The Nkima Forest is a small patch of trees on a hill that looks out over the Mabamba marshes. It is around 2 kilometres from the Mabamba landing spot and only 20 minutes on foot. Nkima forest may not be as large as Mabira forest, but it will provide you with an excellent woodland birding experience in addition to your water and field birding at Mabamba wetlands. Nkima Forest is the forest environment included in a day of birding in the Mabamba Wetlands and its vicinity to increase the diversity of bird species. Nkima Woodland will surprise you with certain forest specialties that you won't find in larger forests. According to the dense undergrowth, the woodland is young.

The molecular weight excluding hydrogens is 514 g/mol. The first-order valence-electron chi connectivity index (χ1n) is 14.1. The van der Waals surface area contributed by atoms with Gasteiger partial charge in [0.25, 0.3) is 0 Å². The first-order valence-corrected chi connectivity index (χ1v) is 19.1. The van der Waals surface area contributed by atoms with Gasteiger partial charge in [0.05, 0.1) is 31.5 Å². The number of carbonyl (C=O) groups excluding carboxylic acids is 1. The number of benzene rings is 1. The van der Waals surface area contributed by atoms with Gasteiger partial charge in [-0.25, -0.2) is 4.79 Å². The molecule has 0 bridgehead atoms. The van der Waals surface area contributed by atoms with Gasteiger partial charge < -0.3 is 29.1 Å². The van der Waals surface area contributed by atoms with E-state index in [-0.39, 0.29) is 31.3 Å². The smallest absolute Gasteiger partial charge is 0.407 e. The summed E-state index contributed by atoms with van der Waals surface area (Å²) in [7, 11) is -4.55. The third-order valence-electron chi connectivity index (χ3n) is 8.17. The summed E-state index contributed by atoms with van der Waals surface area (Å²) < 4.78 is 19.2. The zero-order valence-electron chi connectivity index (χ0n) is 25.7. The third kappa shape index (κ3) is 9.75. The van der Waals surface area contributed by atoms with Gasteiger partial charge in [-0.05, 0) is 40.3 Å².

Birding in Nkima Forest begins at the Nkima Forest Lodge atop the hill, from whence many trails extend into the heart of the forest. Many varieties of fruiting and flowering trees and shrubs can be found near the edge of the forest in the clearing surrounding the lodge, which is a good place to start. It is difficult to overlook the Green Sunbird, the Grey-headed Nigrofinch, and the Weyn's Weaver in this location. Other birds, such as cuckoos, hornbills, bee-eaters, wattle-eyes, etc., can be seen if you look higher up in the tall tree canopies. After traversing the grassy clearing at the top of the hill, you can enter the interior of the forest to search for rare items. The timid but vociferous White-tailed Flufftail is at the top of the list, and Nkima Forest is probably your best bet for spotting it (which appears to be about playing its call). Additional species with a high likelihood of being observed in the interior include the Western Nicator, Red-capped Robinchat, Tambourine Dove, Scally Francolin, and more...